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Measurement of Oxygenated Polycyclic Aromatic Hydrocarbons Associated with a Size-Segregated Urban Aerosol

Allen, Jonathan O. and Dookeran, Nameeta M. and Taghizadeh, Koli and Lafleur, Arthur L. and Smith, Kenneth A. and Sarofim, Adel F. (1997) Measurement of Oxygenated Polycyclic Aromatic Hydrocarbons Associated with a Size-Segregated Urban Aerosol. Environmental Science and Technology, 31 (7). pp. 2064-2070. ISSN 0013-936X. https://resolver.caltech.edu/CaltechAUTHORS:20180315-132421728

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Abstract

Size-segregated atmospheric particles were collected in Boston, MA, using a micro-orifice impactor. The samples were analyzed for oxygenated polycyclic aromatic hydrocarbons (OPAH) using gas chromatography/mass spectrometry. Seven PAH ketones (1-acenaphthenone, 9-fluorenone, 11H-benzo[a]fluoren-11-one, 7H-benzo[c]fluoren-7-one, 11H-benzo[b]fluoren-11-one, benzanthrone, and 6H-benzo[cd]pyrene-6-one), four PAH diones (1,4-naphthoquinone, phenanthrenequinone, 5,12-naphthacenequinone, and benzo[a]pyrene-6,12-dione), and one PAH dicarboxylic acid anhydride (naphthalic anhydride) were identified. Seven additional compounds with mass spectra typical of OPAH were tentatively identified. OPAH were generally distributed among aerosol size fractions based on molecular weight. Compounds with molecular weights between 168 and 208 were ap proximately evenly distributed between the fine (aerodynamic diameter, D_p, < 2 μm) and coarse (D_p > 2 μm) particles. OPAH with molecular weights of 248 and greater were associated primarily with the fine aerosol fraction. Most OPAH were distributed with particle size in a broad, unimodal hump similar to the the distributions observed for PAH in the same samples. These results suggest that OPAH are initially associated with fine particles after formation by either combustion or gas phase photooxidation and then partition to larger particles by vaporization and sorption. Two OPAH were distributed in bimodal distributions with peaks at D_p ≈ 2 μm and D_p ≈ 2 μm. These bimodal distributions may be indicative of sorption behavior different from PAH and other OPAH.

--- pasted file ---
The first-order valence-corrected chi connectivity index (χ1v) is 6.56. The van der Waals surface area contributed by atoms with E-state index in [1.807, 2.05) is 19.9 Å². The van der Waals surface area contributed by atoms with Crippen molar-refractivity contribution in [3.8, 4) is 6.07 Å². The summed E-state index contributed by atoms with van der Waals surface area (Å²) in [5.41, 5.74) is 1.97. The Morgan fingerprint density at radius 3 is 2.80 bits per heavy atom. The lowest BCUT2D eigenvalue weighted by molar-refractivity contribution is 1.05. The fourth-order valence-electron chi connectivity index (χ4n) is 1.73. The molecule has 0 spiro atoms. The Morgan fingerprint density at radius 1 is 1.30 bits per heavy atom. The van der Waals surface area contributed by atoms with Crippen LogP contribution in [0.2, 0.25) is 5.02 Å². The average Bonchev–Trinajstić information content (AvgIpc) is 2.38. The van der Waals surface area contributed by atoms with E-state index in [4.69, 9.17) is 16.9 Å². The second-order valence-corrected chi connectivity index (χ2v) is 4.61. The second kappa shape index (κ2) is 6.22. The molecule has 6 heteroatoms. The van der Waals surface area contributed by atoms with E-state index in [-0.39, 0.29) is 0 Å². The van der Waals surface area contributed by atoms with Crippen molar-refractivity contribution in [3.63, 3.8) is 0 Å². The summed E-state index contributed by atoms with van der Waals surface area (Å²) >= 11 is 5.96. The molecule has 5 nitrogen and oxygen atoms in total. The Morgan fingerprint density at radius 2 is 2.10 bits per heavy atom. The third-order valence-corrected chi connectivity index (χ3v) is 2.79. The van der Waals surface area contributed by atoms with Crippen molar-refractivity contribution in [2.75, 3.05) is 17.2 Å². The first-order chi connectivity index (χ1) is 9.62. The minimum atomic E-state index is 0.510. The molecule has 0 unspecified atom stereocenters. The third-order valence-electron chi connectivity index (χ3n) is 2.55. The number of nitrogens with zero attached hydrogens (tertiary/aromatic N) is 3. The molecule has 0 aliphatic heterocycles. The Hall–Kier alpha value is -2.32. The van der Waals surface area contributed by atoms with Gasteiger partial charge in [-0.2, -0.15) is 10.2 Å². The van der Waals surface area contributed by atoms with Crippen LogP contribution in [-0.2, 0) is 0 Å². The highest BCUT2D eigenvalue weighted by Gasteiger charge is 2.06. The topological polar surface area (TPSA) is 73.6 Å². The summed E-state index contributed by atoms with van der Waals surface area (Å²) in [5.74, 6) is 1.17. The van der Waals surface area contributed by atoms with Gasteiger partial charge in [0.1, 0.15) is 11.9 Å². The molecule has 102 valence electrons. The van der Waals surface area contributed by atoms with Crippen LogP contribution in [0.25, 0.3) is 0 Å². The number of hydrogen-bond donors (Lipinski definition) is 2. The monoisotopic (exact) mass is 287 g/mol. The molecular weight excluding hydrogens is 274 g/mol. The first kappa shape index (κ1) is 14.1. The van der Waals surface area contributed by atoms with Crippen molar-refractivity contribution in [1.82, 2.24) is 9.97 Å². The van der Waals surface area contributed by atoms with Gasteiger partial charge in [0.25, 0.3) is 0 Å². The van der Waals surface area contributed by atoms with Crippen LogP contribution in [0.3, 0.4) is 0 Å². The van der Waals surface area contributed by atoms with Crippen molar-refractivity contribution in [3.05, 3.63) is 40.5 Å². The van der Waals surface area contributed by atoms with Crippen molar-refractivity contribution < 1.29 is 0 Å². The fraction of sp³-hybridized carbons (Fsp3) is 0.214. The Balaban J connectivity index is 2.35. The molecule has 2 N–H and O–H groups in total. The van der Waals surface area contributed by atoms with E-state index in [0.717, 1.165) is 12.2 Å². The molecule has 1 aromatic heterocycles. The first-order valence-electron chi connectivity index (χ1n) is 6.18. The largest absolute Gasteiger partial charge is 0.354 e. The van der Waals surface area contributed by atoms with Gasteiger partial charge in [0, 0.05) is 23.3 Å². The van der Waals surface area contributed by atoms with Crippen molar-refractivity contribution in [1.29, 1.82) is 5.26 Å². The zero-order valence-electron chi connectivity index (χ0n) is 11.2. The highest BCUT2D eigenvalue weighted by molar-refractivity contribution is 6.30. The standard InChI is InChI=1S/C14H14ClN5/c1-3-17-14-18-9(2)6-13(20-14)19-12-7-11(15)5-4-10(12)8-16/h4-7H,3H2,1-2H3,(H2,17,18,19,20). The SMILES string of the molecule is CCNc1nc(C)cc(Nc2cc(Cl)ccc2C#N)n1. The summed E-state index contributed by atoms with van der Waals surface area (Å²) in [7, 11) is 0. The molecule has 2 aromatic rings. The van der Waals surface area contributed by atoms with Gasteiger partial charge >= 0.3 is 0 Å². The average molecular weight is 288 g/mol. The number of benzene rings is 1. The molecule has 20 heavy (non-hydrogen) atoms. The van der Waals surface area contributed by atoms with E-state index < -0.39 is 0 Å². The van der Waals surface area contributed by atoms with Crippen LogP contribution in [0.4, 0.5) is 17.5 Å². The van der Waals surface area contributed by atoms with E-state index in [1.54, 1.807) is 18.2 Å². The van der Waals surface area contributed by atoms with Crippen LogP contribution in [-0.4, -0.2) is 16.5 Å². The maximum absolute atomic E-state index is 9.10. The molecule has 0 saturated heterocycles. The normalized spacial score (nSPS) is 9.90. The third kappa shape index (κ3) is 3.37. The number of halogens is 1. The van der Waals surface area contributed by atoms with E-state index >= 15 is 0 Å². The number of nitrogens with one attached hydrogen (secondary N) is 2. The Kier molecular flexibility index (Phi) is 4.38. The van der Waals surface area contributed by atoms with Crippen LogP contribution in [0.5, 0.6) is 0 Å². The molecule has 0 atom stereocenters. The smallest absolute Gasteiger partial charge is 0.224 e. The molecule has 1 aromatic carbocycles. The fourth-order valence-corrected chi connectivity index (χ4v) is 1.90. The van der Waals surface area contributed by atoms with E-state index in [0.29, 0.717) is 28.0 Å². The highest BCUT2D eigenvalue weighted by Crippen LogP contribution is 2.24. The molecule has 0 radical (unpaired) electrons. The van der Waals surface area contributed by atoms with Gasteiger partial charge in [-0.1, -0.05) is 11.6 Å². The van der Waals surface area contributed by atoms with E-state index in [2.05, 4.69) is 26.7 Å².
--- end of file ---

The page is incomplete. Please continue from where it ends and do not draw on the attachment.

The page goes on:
Item Type:Article
Related URLs:
URLURL TypeDescription
https://doi.org/10.1021/es960894gDOIArticle
https://pubs.acs.org/doi/abs/10.1021/es960894gPublisherArticle
https://pubs.acs.org/doi/suppl/10.1021/es960894gPublisherSupporting Information
Additional Information:© 1997 American Chemical Society. Received for review October 18, 1996. Revised manuscript received March 3, 1997. Accepted March 11, 1997. Publication Date (Web): June 30, 1997. We thank A. Rana Biswas for his assistance in assembling and testing the sampler. We thank John L. Durant for helpful discussions on OPAH identification. We also thank the staff of the Massachusetts Department of Environmental Protection for access to the sampling site. This research was supported by the National Institute of Environmental Health Sciences and the Environmental Protection Agency. One of us (J.O.A.) was partially supported by a grant provided by the S. C. Johnson Wax Company.
Funders:
Funding AgencyGrant Number
National Institute of Environmental Health SciencesUNSPECIFIED
Environmental Protection Agency (EPA)UNSPECIFIED
S. C. Johnson Wax CompanyUNSPECIFIED
Issue or Number:7
Record Number:CaltechAUTHORS:20180315-132421728
Persistent URL:https://resolver.caltech.edu/CaltechAUTHORS:20180315-132421728
Official Citation:Measurement of Oxygenated Polycyclic Aromatic Hydrocarbons Associated with a Size-Segregated Urban Aerosol. Jonathan O. Allen, Nameeta M. Dookeran, Koli Taghizadeh, Arthur L. Lafleur, Kenneth A. Smith, and, and Adel F. Sarofim. Environmental Science & Technology 1997 31 (7), 2064-2070 DOI: 10.1021/es960894g
Usage Policy:No commercial reproduction, distribution, display or performance rights in this work are provided.
ID Code:85335
Collection:CaltechAUTHORS
Deposited By: Tony Diaz
Deposited On:30 Mar 2018 19:31
Last Modified:03 Oct 2019 19:29

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